Indigenous Women Hike aims to reclaim ancestral territory in Sierra
RENO, Nev. — This August, members of Indigenous Women Hike will be traveling our ancestral trade routes — Nuumu Poyo — in prayer to honor our relatives who came before us and to strengthen our connection to Mother Earth and the sacred places inside ourselves.
We are nine Indigenous Women representing the Nuumu, Dine, Yokut, Nde and Picuiris/Latinx. As Indigenous women, we unite in sisterhood. Through strength and perseverance, we will travel 210 miles from the Valley of Yosemite to the peak of Mt. Whitney, as Mother Earth permits.
In order to prepare ourselves and achieve balance within our minds, bodies and spirits, we will nourish our inherent connection to the land and heal through healthy life choices.
Each woman brings her own unique qualities and energy to this movement. The powerful women on this journey consist of language revitalizers, land defenders, water protectors, Indigenous Rights activists and social justice organizers.
As sisters, we uplift one another to ensure the completion of trekking this beautiful territory our ancestors call home. Through this journey, we hope to not only empower ourselves, but also, to create thriving communities and instill pride for the land we’ve always been a part of. Through existing relationships with organizations, we engage youth in activities that strengthen their connection to the earth.
Western history teaches us John Muir was the original environmentalist and the man responsible for the creation of “Yosemite National Park.” However, what many people don’t realize is not only did Muir view the Indigenous Peoples of the Sierra region as inferior, he contributed to the genocide of Indigenous Peoples by forcibly removing them from the land with the creation of National Parks and forests.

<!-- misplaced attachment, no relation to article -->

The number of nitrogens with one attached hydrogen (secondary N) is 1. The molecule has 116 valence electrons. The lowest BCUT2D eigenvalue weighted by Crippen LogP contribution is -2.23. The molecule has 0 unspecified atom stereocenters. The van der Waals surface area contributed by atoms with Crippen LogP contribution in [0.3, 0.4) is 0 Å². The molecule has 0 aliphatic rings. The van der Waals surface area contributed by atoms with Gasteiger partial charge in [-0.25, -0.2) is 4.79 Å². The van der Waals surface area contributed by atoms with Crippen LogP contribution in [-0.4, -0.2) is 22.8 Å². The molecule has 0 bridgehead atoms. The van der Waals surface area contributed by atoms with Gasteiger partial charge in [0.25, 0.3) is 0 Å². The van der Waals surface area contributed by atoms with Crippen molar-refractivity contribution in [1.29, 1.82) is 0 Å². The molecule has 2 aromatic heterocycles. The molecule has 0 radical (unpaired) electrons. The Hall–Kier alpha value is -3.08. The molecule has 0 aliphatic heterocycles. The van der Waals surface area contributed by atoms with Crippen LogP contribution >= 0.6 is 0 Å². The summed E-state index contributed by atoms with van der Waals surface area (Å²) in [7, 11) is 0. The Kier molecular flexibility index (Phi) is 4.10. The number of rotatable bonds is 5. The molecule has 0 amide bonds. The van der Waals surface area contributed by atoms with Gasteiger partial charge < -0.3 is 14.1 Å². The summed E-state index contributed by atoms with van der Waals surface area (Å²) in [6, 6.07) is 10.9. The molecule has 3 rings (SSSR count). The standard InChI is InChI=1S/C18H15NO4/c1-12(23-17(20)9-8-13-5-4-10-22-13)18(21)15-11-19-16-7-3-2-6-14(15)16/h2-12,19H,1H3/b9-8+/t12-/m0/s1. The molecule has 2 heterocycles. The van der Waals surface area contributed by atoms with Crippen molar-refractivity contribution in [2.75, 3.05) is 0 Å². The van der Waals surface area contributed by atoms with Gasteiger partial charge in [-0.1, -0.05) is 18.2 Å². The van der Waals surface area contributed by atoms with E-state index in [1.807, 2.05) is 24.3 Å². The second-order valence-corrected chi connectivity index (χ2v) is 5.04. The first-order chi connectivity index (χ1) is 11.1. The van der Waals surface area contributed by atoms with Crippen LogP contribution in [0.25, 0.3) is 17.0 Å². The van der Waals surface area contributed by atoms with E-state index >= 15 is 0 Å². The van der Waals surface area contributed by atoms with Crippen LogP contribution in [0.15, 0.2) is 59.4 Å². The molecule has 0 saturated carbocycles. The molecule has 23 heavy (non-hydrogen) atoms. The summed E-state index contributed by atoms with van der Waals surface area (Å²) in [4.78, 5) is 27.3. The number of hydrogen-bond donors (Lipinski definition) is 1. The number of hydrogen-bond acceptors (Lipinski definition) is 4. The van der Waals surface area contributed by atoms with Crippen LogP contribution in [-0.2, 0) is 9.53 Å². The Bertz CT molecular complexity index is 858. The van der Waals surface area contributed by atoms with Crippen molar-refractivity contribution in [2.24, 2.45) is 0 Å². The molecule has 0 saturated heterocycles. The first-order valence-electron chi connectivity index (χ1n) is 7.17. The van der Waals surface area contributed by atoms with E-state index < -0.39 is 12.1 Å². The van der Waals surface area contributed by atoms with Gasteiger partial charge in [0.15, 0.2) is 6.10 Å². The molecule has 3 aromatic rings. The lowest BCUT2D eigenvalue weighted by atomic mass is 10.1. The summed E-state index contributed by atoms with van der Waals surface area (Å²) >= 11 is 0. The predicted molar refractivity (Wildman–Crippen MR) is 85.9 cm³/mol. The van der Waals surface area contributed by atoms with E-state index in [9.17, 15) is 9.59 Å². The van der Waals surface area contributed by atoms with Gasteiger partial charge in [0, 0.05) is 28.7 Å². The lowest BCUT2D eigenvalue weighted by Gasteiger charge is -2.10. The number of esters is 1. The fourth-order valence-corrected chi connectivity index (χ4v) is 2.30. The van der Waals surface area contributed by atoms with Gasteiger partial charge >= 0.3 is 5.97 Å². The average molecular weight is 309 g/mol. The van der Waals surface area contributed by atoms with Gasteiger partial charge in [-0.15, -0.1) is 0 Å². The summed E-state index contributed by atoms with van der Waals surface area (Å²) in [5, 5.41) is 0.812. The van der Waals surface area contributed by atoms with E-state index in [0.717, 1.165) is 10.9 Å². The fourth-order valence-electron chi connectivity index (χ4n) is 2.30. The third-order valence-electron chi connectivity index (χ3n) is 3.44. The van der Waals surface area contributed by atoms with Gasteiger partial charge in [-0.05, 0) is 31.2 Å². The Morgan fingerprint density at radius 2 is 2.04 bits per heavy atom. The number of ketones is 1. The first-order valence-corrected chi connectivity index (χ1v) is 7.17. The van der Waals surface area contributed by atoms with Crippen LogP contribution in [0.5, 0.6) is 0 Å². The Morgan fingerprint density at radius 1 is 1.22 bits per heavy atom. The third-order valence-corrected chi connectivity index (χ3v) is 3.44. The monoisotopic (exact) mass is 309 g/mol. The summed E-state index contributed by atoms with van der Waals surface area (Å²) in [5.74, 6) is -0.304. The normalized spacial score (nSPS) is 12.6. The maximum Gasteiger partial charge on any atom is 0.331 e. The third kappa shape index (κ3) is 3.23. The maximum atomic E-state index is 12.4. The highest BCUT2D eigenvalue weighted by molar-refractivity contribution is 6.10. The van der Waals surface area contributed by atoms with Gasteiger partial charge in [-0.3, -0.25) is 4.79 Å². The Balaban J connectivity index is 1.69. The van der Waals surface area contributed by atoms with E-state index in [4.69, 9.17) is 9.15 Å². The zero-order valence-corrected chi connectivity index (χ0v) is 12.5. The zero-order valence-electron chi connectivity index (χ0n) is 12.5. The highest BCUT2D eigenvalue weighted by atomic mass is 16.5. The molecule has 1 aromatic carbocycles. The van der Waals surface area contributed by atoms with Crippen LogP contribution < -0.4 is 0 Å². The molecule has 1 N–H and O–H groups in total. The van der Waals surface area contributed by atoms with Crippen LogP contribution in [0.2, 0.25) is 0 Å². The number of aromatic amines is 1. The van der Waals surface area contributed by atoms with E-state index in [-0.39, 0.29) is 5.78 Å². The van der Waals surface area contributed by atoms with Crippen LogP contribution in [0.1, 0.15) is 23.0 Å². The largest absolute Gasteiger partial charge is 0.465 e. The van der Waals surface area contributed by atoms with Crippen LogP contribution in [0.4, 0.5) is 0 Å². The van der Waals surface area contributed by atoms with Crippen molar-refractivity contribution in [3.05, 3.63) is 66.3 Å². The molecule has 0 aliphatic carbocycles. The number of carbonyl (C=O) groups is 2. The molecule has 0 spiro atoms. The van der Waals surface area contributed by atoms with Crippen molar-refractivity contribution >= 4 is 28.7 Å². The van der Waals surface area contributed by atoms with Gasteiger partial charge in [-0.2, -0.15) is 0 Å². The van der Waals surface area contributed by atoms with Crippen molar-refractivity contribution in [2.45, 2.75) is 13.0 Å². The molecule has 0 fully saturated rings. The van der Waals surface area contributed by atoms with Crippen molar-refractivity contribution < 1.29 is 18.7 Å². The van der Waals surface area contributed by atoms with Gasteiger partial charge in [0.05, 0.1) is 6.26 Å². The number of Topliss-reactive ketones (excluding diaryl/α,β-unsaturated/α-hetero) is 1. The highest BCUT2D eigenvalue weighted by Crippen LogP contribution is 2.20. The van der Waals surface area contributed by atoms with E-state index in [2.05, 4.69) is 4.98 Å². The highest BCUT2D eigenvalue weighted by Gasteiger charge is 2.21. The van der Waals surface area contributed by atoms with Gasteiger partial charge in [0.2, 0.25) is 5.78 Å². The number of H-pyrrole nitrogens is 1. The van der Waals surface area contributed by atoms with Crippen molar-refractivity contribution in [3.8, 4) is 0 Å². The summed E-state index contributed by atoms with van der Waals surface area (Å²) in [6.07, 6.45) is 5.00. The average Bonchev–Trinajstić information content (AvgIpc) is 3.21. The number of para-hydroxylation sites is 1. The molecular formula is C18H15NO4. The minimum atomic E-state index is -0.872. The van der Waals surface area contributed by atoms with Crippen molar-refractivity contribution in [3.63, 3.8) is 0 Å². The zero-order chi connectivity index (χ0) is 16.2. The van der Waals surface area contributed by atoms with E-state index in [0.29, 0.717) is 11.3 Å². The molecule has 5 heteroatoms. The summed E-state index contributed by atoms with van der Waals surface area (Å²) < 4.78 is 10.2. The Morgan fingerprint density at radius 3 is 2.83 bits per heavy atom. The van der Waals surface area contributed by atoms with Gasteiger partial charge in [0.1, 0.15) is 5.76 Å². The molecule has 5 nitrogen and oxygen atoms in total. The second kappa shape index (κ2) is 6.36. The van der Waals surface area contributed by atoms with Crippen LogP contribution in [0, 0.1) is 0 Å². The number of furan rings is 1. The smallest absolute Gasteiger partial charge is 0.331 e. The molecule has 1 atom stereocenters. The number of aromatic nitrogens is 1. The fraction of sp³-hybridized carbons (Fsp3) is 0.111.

Our ancestral trade routes have an extensive history that predates colonization and John Muir. He did not create these trails. He followed trails that have been here for thousands of years.
Continuing to use language and titles such as the “John Muir Trail,” which derives from settler colonialism, contributes to the erasure of our histories and ancestral knowledge. People come from all over the world to recreate in our homelands, yet they fail to acknowledge the first peoples of these territories.
Under the American Indian Religious Freedom act of 1978, we assert our right to self-determination by traveling through our homelands without permits. We walk to bring awareness around Indigenous issues such as Missing and Murdered Indigenous Women, Two-Spirit visibility, water rights, land protection, substance abuse, domestic violence, sexual abuse, suicide and self-harm, and environmental and food justice.
The healing of a community begins with the healing of women. We are walking in prayer to honor those who came before us and for future generations to come.
This article was co-written by Jolie Verela, Anna Hohag, Autumn Harry, Jaylyn Gough and Amelia Vigil, all members of Indigenous Women Hike. Go to indigenouswomenhike.com or facebook.com/indigenouswomenhike to learn more about the effort.
On Oct. 15, Hung A Lel Ti Chairman Irvin Jim Jr. spoke at the dedication of a five-mile stretch of Highway 88 from the California state line in Alpine County to veterans of the Vietnam War.